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Getting Your Meds Right: Medication Reconciliation

Medication reconciliation is the process of comparing a patient's medication orders to all of the medications that the patient has been taking. For example, if you check into a hospital, the reconciliation is done to avoid medication errors such as omissions, duplications, dosing errors or drug interactions.

As a patient or patient representative, you have many steps you can take to protect yourself if you have a medical emergency and need to have your medications considered into your medical plan. Similarly, responsible hospitals are taking very serious measures to avoid potential medication errors as well.

What Can You Do To Avoid Medication Errors?

Most people believe their medications are archived in their “file.” While your medication information is documented by your doctor’s office, time is of the essence in a medical emergency. Four steps to take:
  1. Keep detailed records of your medications and make sure your spouse or a trusted friend has access. These people should be your emergency contacts.
  2. Let your emergency contacts know how to reach your physician.
  3. Provide a written list to the hospital staff, who will put the information in your file in your hospital room. A comprehensive list of medications should include all prescription medications: herbals, vitamins, nutritional supplements, over-the-counter drugs, vaccines, diagnostic and contrast agents, radioactive medications, parenteral nutrition, blood derivatives and intravenous solutions.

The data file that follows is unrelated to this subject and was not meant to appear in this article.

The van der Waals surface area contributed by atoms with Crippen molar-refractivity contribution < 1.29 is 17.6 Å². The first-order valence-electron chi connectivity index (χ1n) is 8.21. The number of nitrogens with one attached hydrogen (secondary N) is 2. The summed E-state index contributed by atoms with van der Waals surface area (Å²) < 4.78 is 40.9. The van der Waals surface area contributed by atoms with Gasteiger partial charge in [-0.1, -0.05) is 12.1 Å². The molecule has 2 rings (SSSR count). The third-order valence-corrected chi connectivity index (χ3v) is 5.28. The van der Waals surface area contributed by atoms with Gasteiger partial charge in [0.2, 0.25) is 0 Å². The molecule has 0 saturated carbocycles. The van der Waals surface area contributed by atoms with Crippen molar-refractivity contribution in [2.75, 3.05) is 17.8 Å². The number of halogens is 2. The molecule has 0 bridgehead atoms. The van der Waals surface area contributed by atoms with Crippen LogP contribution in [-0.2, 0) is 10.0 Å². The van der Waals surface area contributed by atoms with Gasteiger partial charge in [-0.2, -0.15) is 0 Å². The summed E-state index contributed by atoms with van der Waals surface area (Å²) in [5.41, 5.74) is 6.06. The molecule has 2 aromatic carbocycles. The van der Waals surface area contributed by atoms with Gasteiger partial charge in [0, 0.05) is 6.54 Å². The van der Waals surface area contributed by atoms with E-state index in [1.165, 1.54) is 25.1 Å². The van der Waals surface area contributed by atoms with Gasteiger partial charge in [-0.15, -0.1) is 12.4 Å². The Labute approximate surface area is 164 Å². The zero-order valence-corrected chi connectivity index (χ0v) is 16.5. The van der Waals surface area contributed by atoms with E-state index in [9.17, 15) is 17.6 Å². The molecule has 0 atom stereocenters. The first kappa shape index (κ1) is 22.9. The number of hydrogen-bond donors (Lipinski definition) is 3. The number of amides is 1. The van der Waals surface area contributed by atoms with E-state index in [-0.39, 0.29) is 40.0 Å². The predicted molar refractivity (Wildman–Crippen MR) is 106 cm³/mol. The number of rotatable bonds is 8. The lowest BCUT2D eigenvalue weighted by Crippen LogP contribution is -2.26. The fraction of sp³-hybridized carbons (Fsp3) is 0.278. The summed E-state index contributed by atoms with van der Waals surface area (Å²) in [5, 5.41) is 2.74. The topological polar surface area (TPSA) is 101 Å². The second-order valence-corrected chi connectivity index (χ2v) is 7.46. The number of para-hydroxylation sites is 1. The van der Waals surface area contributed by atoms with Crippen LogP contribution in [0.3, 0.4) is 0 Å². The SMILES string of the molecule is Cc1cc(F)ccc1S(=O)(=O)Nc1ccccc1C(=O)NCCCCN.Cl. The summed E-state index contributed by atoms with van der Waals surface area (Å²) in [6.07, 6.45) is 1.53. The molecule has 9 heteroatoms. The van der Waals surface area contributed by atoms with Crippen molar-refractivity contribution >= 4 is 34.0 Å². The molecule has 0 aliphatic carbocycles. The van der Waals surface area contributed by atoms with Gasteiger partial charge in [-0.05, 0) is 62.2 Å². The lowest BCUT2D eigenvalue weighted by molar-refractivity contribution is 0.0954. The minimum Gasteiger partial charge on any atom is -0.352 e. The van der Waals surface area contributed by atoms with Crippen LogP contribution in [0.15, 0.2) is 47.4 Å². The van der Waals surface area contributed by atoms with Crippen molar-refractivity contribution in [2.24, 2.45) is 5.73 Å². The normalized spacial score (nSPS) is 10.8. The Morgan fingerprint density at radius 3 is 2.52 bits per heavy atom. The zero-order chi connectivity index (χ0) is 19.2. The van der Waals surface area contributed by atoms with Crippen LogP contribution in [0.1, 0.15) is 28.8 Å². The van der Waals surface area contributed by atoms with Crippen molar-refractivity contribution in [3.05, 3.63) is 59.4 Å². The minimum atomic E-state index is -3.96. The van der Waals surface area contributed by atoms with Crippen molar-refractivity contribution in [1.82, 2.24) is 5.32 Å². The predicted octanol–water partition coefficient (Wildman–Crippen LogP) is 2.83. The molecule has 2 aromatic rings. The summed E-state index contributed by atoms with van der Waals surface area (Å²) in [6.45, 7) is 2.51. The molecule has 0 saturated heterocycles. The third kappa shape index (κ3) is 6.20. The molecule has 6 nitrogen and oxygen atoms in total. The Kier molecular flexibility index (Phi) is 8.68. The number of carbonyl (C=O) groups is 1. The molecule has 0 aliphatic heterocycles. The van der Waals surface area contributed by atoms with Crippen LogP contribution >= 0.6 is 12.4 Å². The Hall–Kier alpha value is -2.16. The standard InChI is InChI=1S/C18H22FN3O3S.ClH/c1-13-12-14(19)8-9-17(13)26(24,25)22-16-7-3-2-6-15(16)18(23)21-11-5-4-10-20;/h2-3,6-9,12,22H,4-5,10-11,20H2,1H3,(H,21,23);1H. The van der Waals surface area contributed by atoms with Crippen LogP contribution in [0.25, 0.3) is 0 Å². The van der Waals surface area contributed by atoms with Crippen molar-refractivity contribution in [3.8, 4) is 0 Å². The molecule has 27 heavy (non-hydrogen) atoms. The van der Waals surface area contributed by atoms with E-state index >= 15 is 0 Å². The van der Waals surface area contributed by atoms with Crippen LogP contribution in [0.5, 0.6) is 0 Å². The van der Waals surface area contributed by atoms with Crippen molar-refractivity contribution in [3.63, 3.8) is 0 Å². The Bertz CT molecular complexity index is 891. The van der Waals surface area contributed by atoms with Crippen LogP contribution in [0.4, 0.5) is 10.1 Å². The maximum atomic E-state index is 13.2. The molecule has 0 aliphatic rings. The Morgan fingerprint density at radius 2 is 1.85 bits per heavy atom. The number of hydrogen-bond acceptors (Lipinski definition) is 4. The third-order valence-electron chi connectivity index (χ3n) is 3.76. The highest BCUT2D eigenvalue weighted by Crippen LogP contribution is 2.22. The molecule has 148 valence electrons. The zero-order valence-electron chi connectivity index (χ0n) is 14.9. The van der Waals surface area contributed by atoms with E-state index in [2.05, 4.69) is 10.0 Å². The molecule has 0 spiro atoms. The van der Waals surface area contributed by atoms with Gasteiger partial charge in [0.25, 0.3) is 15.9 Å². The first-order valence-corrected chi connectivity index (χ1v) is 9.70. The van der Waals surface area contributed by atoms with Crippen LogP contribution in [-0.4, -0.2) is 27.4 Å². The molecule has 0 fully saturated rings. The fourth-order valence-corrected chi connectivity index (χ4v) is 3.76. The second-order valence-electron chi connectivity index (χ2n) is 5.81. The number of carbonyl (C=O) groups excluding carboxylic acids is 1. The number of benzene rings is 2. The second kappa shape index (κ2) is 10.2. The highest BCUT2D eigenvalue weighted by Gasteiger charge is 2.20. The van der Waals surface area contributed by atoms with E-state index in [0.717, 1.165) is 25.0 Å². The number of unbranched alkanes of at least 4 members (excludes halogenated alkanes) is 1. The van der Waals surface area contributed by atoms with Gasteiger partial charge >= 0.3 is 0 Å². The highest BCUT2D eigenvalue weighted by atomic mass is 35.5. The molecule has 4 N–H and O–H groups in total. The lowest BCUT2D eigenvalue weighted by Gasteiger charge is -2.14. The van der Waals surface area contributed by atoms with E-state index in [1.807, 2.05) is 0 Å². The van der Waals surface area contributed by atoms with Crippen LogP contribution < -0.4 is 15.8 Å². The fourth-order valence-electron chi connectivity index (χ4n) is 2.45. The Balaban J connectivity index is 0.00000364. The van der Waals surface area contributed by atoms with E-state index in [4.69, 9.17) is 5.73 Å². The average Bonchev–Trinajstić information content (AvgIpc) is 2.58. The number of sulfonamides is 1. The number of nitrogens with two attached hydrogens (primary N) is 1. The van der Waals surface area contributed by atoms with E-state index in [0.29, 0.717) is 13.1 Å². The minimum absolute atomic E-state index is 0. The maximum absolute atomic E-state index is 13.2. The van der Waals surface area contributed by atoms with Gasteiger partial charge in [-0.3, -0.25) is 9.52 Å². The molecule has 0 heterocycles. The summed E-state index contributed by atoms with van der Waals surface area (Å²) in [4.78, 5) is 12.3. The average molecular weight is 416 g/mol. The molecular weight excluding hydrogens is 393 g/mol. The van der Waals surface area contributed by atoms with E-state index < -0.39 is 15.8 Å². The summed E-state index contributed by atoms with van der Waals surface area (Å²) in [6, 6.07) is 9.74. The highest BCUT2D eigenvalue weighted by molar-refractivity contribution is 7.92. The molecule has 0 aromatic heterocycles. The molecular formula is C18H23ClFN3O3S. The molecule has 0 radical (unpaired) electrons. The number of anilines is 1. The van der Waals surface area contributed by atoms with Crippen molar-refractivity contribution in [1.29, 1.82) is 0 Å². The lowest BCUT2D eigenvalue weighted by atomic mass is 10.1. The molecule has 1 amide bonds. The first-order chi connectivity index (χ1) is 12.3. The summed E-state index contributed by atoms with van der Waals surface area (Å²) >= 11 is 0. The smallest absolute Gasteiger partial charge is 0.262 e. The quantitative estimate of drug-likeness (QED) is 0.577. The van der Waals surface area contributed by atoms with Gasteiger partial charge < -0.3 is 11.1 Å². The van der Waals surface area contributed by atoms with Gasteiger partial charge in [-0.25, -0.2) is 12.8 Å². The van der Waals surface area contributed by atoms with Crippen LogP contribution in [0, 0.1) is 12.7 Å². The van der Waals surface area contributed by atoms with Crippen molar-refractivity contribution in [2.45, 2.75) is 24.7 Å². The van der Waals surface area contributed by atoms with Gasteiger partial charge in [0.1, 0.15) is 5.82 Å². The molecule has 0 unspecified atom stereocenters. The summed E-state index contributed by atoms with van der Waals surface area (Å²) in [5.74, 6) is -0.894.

4. Know that it’s okay to question everything and do your own research. It’s your health!

What Are Hospitals Doing To Avoid Medication Errors?

According to government data, more than 40 percent of medication errors are believed to result from inadequate reconciliation during admission, transfer and discharge of patients. Many of these errors can be averted with medication reconciliation processes. Here’s how it works:

For a newly hospitalized patient:
  • Obtaining and verifying the patient’s medication history
  • Documenting the patient’s medication history
  • Writing orders for the hospital medication regimen
  • Creating a medication administration record
At discharge:
  • Post discharge medication regimen
  • Developing discharge instructions for the patient for home medications
  • Educating the patient
  • Transmitting the medication list to the follow-up physician
For patients in ambulatory settings:
  • Documenting a complete list of the current medications
  • Updating the list whenever medications are added or changed
Just like anything that has to do with you, you are your most important advocate and the person who knows you best. That includes advocating for your health in the case an emergency should arise. With proper planning as well as giving those close to you access to the list of medicines you are taking, you will be in a much better position to rest easy.

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